Should Mothers Bring their Children to Work – No

We have a huge problem cropping up in our economy due to the fact that we have more women in higher-paying jobs than ever before. The cost of living has gone up so much that many families cannot afford to live on one income. Costs of daycare are going up as well. Therefore some people would say that if the mother has to go to work to help provide for her family (or goes because she wants to) she should be allowed to bring her child to work with her. I heartily disagree. Perhaps my opinion is offensive to you, but let me explain my reasoning.

First of all, since we have to evaluate the effect this will have on the child. Is the workplace going to be the best environment for them? I believe that children benefit from having their mothers around them as they grow up, but how much attention and care are they actually going to get from mom when she is trying to do what she’s getting paid for? There aren’t many child-proof office environments, which would suggest that as soon as mom has her back turned to take a phone call, fax a memo or talk to another employee, there are many dangers the child could be exposed to.

If the child doesn’t really get their mother’s attention anyway, then wouldn’t they be better off in day care or with a friend or relative? If they ARE getting her attention, then how much work is she really getting done? Should the employer accept sub-par work from women bringing their children just because they think they have the “right” to bring them along? That standard would be ridiculous.

Some of the people arguing for the affirmative in this debate talk about how they think employers should all provide free day care for their employees’ children. Why is it in our society that we expect to get everything for nothing? I see no real argument for employers to provide free child care. Employers already have to pay income tax, social security, FICA, and often a 401K or retirement for each employee. This is above and beyond what they are paying into salary or hourly wages.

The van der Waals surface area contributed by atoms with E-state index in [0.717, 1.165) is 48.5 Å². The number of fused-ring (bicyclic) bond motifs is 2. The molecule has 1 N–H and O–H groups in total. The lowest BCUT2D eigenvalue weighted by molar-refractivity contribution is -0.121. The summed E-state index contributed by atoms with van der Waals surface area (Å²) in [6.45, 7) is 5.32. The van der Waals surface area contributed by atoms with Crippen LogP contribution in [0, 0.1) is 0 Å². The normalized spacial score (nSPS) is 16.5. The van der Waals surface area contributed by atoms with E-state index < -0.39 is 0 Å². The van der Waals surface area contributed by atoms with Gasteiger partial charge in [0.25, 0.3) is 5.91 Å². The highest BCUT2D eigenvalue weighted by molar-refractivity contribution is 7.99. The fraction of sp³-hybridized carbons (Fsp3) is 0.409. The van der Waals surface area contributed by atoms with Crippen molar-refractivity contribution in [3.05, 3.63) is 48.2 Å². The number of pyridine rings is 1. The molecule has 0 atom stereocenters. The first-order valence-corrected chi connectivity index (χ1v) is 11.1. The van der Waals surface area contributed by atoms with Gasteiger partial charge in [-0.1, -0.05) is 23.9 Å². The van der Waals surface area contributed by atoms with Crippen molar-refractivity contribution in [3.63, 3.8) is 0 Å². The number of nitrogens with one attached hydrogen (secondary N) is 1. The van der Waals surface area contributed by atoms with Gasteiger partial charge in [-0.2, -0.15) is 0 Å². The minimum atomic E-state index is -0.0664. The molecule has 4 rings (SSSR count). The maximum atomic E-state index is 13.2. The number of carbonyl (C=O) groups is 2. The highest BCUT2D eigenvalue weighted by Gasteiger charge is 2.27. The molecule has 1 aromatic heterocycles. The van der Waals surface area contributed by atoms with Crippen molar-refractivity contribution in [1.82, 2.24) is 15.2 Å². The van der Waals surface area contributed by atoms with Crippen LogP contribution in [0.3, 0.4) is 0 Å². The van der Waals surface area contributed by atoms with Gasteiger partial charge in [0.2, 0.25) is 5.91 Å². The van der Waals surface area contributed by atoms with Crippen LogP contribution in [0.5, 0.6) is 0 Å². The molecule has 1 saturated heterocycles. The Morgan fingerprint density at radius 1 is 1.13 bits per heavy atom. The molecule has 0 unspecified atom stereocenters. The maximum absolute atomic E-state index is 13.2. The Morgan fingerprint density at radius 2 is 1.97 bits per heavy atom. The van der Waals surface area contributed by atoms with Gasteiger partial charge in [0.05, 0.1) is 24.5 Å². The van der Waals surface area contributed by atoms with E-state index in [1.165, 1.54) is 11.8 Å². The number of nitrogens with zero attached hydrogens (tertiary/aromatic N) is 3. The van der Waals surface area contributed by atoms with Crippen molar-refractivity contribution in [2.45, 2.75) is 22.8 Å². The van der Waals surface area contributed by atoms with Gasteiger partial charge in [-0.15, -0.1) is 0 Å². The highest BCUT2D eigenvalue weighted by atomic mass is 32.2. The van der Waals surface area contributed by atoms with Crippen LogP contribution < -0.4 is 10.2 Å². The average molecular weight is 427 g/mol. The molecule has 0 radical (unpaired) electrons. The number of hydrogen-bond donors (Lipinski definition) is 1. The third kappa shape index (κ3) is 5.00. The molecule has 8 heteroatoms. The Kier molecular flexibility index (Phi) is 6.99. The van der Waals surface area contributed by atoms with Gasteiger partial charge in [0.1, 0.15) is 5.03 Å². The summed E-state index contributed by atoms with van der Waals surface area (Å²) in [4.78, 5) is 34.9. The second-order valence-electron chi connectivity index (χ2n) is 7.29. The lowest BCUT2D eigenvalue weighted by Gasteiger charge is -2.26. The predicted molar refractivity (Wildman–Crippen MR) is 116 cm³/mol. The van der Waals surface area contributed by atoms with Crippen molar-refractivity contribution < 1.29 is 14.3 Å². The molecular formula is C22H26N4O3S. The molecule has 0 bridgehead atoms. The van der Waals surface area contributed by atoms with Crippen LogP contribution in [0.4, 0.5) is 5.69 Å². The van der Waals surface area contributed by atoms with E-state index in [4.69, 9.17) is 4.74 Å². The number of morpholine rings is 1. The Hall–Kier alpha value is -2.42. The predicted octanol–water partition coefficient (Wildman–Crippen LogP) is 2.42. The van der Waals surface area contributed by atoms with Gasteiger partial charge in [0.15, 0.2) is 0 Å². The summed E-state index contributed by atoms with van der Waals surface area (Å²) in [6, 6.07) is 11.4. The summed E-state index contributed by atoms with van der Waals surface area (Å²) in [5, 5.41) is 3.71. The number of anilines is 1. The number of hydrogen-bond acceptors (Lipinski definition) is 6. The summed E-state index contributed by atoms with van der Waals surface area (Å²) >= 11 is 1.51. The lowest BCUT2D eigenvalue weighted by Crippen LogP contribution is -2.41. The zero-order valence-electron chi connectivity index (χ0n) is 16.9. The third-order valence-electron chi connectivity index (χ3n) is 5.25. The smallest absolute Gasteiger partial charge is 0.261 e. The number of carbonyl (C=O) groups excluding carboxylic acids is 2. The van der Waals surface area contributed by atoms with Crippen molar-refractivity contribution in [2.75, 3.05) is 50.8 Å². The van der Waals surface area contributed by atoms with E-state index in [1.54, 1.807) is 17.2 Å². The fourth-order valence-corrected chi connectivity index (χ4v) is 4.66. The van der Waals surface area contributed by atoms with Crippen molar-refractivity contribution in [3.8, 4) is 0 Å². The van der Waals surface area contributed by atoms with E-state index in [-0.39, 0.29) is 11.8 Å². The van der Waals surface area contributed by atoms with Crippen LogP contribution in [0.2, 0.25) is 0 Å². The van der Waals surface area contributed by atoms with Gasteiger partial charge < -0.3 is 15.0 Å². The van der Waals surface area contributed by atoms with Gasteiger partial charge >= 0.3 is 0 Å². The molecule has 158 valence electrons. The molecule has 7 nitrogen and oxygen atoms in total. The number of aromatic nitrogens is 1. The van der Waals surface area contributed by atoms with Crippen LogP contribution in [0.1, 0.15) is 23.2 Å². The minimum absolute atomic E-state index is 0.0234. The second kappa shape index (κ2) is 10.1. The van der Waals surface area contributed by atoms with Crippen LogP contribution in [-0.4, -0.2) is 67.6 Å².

What about the other employees in the officethose who have no children or do not choose to bring them to work? If the employer set up a free daycare for mothers who chose to use it, they would also be forced to compensate the other employees, which would mean paying out even MORE money.

There may be some rare occasions when it might be appropriate to bring your child to work with you. Some employees offer special days set aside for that purpose. Some people are lucky enough to work in environments that are suitable for children, such as day care or home or family businesses. For the most part, though, it is unreasonable for women to expect the “right” to bring their children into the workplace.

Feminism has had a huge impact on us. We women wanted to have high-salary jobs and work alongside men, so we do. We asked for equal treatment, but honestly would a man feel he had the “right” to bring his children to work? Probably not.